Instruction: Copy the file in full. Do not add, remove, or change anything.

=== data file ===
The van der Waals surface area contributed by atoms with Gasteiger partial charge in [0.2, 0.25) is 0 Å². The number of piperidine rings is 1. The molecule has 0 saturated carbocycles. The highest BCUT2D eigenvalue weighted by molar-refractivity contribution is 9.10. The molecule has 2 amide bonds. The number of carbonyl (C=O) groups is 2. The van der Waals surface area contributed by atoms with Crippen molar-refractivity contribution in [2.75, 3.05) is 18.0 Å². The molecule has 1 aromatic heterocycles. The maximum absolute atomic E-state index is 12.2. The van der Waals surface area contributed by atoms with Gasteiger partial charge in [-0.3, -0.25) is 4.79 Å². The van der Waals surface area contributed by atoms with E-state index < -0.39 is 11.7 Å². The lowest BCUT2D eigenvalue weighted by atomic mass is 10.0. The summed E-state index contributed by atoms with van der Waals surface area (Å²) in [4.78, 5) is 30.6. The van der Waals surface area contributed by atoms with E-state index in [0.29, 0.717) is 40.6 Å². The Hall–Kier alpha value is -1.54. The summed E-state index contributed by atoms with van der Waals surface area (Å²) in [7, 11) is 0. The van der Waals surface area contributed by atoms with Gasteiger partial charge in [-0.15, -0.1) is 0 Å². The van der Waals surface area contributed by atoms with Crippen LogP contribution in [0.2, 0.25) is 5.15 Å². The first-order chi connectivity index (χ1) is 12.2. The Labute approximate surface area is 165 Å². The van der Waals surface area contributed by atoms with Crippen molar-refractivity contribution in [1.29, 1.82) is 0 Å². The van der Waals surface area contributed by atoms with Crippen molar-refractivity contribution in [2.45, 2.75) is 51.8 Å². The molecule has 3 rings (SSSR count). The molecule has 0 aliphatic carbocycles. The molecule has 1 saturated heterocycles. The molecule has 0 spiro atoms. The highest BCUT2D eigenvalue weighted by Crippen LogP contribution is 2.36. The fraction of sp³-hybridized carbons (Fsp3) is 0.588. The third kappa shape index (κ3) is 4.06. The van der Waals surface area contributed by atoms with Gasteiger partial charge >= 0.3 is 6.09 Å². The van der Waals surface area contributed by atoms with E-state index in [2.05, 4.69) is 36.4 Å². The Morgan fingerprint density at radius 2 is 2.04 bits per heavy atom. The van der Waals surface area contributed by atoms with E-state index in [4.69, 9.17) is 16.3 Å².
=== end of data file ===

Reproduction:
The van der Waals surface area contributed by atoms with Gasteiger partial charge in [0.2, 0.25) is 0 Å². The number of piperidine rings is 1. The molecule has 0 saturated carbocycles. The highest BCUT2D eigenvalue weighted by molar-refractivity contribution is 9.10. The molecule has 2 amide bonds. The number of carbonyl (C=O) groups is 2. The van der Waals surface area contributed by atoms with Crippen molar-refractivity contribution in [2.75, 3.05) is 18.0 Å². The molecule has 1 aromatic heterocycles. The maximum absolute atomic E-state index is 12.2. The van der Waals surface area contributed by atoms with Gasteiger partial charge in [-0.3, -0.25) is 4.79 Å². The van der Waals surface area contributed by atoms with E-state index < -0.39 is 11.7 Å². The lowest BCUT2D eigenvalue weighted by atomic mass is 10.0. The summed E-state index contributed by atoms with van der Waals surface area (Å²) in [4.78, 5) is 30.6. The van der Waals surface area contributed by atoms with E-state index in [0.29, 0.717) is 40.6 Å². The Hall–Kier alpha value is -1.54. The summed E-state index contributed by atoms with van der Waals surface area (Å²) in [7, 11) is 0. The van der Waals surface area contributed by atoms with Gasteiger partial charge in [-0.15, -0.1) is 0 Å². The van der Waals surface area contributed by atoms with Crippen LogP contribution in [0.2, 0.25) is 5.15 Å². The first-order chi connectivity index (χ1) is 12.2. The Labute approximate surface area is 165 Å². The van der Waals surface area contributed by atoms with Crippen molar-refractivity contribution in [1.29, 1.82) is 0 Å². The van der Waals surface area contributed by atoms with Crippen molar-refractivity contribution in [2.45, 2.75) is 51.8 Å². The molecule has 3 rings (SSSR count). The molecule has 0 aliphatic carbocycles. The molecule has 1 saturated heterocycles. The molecule has 0 spiro atoms. The highest BCUT2D eigenvalue weighted by Crippen LogP contribution is 2.36. The fraction of sp³-hybridized carbons (Fsp3) is 0.588. The third kappa shape index (κ3) is 4.06. The van der Waals surface area contributed by atoms with Gasteiger partial charge >= 0.3 is 6.09 Å². The van der Waals surface area contributed by atoms with E-state index in [2.05, 4.69) is 36.4 Å². The Morgan fingerprint density at radius 2 is 2.04 bits per heavy atom. The van der Waals surface area contributed by atoms with E-state index in [4.69, 9.17) is 16.3 Å².